Livet blandt hjemløse bloggere
Wired har en lang artikel om livet blandt hjemløse bloggere - hjem-, arbejds- og indkomstløse mennesker, der ofte er i stand til at opretholde en betydelig kontakt til det, vi alt for let kunne komme til at kalde den "rigtige" verden, via Internet.
F.eks. læser vi om Terri Hellerich, der blev hjemløs efter en diskussion med sin husvært i West Sacramento:
Hellerich slept on benches but she frequented a women's shelter with a cluster of internet-connected computers used mostly by the children who arrived at the safe house with their mothers. She started blogging and conducting a business. As an independent internet marketer, she was able to maintain bank accounts, nurse existing client connections and forge new business relationships. The business brought in only about $100 a month, but that was enough to help get her life back on track.Og så er der Happy Ivy, der bor i en ramponeret bus, men var én af de første til at lave 24-timers Internet-TV:
Hellerich now rents a room in Northern California, and she's bought an old computer and broadened her online presence with MySpace and Flickr pages. But she lives in fear that at any point, circumstances could throw her back into the urban wilderness.
Happy Ivy doesn't have a bathroom or a kitchen in the bus he calls home. He does, however, have a video-editing station.En anden bloggende hjemløs er Kevin Barbieux, hvis blog The Homeless Guy er en af de mest populære "hjemløseblogs". Her kan man bl.a. læse om grunden til, at så mange hjemløse har et utal af domme for "gadeuorden" og den slags bag sig:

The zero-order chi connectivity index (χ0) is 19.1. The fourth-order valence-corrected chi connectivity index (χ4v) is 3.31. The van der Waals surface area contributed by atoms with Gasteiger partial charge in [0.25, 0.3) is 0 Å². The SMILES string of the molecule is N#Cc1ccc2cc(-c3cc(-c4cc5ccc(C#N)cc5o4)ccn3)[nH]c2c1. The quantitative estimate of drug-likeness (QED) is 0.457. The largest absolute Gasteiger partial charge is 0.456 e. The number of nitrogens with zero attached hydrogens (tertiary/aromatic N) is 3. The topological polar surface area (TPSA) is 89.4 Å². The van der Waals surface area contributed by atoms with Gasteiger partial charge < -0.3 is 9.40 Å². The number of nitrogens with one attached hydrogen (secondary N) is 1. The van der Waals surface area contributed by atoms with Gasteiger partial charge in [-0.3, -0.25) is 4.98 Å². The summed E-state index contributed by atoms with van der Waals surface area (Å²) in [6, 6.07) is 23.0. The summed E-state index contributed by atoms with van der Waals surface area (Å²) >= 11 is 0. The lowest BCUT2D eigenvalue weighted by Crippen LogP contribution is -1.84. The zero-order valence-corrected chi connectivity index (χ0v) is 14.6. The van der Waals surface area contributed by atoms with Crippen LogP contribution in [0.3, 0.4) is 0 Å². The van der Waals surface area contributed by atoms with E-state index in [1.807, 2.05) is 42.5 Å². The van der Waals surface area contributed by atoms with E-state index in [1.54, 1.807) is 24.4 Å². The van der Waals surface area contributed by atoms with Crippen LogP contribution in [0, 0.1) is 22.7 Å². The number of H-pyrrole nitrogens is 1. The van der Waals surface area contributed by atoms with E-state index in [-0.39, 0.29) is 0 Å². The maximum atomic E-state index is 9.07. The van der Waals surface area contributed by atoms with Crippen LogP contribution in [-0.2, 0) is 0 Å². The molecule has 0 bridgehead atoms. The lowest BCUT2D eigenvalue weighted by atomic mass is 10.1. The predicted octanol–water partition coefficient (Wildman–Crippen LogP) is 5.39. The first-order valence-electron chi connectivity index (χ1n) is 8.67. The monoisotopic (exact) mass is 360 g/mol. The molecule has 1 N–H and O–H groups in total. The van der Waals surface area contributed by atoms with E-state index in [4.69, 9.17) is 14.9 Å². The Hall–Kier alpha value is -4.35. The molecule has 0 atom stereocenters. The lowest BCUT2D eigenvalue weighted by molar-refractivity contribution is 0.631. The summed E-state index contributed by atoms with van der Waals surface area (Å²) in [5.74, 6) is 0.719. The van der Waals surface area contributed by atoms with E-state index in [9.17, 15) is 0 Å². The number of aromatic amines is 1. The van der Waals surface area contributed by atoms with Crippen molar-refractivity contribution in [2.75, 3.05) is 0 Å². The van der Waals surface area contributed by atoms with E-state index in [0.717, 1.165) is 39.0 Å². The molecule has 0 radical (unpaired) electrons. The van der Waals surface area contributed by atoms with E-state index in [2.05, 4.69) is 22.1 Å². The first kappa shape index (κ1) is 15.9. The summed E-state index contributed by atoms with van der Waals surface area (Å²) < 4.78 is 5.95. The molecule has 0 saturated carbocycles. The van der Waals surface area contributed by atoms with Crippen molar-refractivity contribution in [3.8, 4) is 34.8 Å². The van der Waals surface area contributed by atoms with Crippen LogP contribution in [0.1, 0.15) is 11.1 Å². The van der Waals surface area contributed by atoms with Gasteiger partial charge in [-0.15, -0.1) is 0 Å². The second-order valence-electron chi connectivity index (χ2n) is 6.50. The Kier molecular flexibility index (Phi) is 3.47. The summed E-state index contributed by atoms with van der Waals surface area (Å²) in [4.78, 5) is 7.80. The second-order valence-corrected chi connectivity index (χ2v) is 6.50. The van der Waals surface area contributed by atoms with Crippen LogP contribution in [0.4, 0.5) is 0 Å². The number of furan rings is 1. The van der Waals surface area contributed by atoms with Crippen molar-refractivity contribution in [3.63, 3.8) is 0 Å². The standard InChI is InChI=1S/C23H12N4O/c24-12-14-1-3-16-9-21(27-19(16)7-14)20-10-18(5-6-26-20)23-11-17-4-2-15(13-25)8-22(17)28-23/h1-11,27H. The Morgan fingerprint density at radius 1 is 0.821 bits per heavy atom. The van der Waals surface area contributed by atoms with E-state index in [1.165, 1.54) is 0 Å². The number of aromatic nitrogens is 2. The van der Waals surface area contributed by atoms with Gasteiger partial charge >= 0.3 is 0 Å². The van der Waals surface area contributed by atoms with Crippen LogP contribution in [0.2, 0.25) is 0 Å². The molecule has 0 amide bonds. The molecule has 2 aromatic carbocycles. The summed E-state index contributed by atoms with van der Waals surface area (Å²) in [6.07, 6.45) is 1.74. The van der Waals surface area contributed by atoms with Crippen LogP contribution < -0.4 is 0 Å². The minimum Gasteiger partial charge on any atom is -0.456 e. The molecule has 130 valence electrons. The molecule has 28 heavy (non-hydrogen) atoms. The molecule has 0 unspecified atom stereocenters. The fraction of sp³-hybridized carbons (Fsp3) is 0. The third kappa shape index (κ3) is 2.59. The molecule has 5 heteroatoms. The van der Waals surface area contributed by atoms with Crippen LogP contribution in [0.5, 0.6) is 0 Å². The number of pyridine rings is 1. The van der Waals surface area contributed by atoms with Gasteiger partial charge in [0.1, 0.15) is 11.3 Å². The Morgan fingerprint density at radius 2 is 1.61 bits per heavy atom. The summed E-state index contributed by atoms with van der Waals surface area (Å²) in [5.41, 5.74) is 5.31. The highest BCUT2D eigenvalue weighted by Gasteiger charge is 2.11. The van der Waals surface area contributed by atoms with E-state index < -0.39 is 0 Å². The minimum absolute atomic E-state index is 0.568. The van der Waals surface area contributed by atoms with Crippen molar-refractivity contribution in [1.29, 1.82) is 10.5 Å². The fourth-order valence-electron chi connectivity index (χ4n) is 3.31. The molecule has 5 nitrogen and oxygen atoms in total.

Living in a squalid, Woodstock-style bus parked in a Fillmore, California, orange grove, the 53-year-old homeless man charges a power generator from a utility shed and uses Wi-Fi from a nearby access point. From this humble camp, he's managed to run a 'round-the-clock internet television studio, organize grassroots political efforts, record a full-length album and write his autobiography, all while subsisting on oranges and avocados.
From his bus, he broadcast the 24-hour internet television show About Us Now in the early days of streaming video. Showcasing music concerts on the beach and offering a glimpse of his Bedouin lifestyle, Ivy believes his was the first successful internet television network. Though he doesn't maintain the show anymore, he still works on internet video -- for most of this year, he's following the United Souls of Awareness, a group of homeless artists embarking on a walk across the country.
Panhandling was declared an exercise of free speech by the Supreme Court of the United States and is protected by the First Amendment. Police still arrest homeless people for panhandling but give the charge of disorderly conduct. The laws for which are usually so broadly written that anything can be declared disorderly conduct. If a homeless person pleads guilty to a charge of disorderly conduct, he can usually get out of trouble pretty quickly. But if he were to fight the charge, he'd be forced to spend more time in jail just waiting for his chance to fight the charge. Of course a judge would have to throw out such a charge if he ever saw one, but homeless people just want to get back to the streets. They have no ambition to fight for their rights. Because of such minor and frivolous charges many homeless people have extensive rap-sheets - a big deterrent in them ever getting a decent job.For de, der har styrken til det, kan internettet måske repræsentere en vej ud af hjemløsheden såvel som en ny måde at leve med den på, for de mennesker, der er så ulykkelige - eller, som Happy Ivy ser det, netop så lykkelige - at stå i denne situation.
Via Boing Boing.
Link til artiklen i Wired News.
Link til Happy Ivy's aboutusnow.com, og til hans Happy Book.
Links til Willie York, The Wandering Scribe, The Homeless Guy - eksempler på anbefalesværdige hjemløseblogs.